“We better make the playoffs.”
April 26, 2012
With those five words, Pistons owner Tom Gores backed his team into a corner.
The idea, at least in abstract, wasn’t terrible. Sometimes, being pressed against the wall triggers a fight-or-flight reaction that summons the best in people.
That didn’t happen here.
Instead, the Pistons find themselves stuck between a rock and a hard place.
Backed into a corner and stuck between a rock and a hard place? Yes, everything really is closing in on the Pistons from all directions.
The Pistons are 17-25 and in ninth place in the Eastern Conference — right in the teeth of what I call The Disaster Zone.
if the Pistons land a pick in Nos. 9-14, that would mean they lose the choice to the Bobcats and missed the playoffs: The Disaster Zone.
So how do the Pistons avoid The Disaster Zone? Should they try to improve to make the playoffs or tank to keep their pick? With the season mostly over, they’re running out of time to decide.
Thanks to Kevin Pelton of ESPN for simulating the rest of the NBA season 1,000 times, applying real lottery odds to each outcome and supplying the results, we have baseline possibilities for the Pistons’ final position:
- Make playoffs: 36%
- The Disaster Zone: 34%
- Keep pick: 30%
Call that a three-way tie. Any differences in percentages this small can be attributed to the difficulty in forecasting uncertain future events.
That leaves the Pistons in a heck of predicament and, in a twist that surely will leave you floored, not even I know what they should do.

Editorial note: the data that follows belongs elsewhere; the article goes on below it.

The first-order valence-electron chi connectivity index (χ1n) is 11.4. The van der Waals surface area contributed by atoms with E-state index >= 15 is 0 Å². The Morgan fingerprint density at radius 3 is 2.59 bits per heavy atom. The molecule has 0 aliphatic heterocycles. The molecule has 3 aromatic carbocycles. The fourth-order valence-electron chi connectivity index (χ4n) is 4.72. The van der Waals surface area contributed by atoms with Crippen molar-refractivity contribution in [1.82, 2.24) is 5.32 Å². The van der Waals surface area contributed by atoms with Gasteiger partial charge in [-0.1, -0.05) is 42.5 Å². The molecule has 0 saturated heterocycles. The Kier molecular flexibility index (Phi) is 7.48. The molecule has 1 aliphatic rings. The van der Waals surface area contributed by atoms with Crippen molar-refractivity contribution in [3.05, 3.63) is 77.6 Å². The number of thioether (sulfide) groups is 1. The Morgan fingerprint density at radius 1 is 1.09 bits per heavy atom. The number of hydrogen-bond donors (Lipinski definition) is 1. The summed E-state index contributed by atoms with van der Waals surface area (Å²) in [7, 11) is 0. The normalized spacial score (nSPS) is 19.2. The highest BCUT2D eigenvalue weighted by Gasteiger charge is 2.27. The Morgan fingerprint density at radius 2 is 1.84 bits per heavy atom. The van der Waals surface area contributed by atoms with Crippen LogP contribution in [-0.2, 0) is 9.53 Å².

Keeping their pick won’t be easy. Even finishing with the NBA’s eighth-worst record would grant just an 82.4% chance of landing a top-eight pick. It would take the league’s seventh-worst record to bump those odds up to 98.1%.
And how much worse can the Pistons get than they already are? There’s talent on this team, and it won’t be easy to make a step back. Team president Joe Dumars probably would have to pull off multiple trades to unload enough talent for a major regression.
A common suggestion — trading forward Greg Monroe for a future draft pick — actually might make the Pistons better right now. Same with trading Smith (who probably wouldn’t net a future draft pick) or, sadly, even Andre Drummond.
The Pistons just waste too much time playing all three together, a lineup combination that is a proven failure. Smith’s, Monroe’s and Drummond’s minutes together won’t change significantly as long as coach Maurice Cheeks appeases each by starting them.
Smith, Monroe and Drummond have played together 38% of all Pistons minutes this season and account for 80% of Detroit’s total deficit.
In other words, get rid of the Smith-Monroe-Drummond lineups — even if means getting no immediate contributor while excising one of the three — and the Pistons might have a fighting chance.
Getting good enough to make the playoffs might be even more difficult.
Monroe’s value has sunk while playing with this odd-fitting team, and the odds of trading him for a good wing shrink by the game.
Meanwhile, the rest of the East is showing significant progress. In their last 15 games, the Pistons are 4-11. In the conference, only the tanking Boston Celtics, tanking Milwaukee Bucks and tanking Orlando Magic have been that bad in that span. Even the tanking Philadelphia 76ers have been better.
If trying to get better won’t work and trying to get worse won’t work, maybe the Pistons should just stay the course — though that could lead them right into The Disaster Zone.
On the other hand, trying to get better or trying to get worse also could send Detroit into The Disaster Zone.
There’s no easy out, the predictable result of what Gores set in motion years ago.
By rule, I don’t typically edit block quotes in order to preserve the original message. But in interest of transparency, I want to note a change today. Free Press editors mistakenly edited “The Disaster Zone” to “the Disaster Zone.” The Disaster Zone, with a capital T, is the official style.
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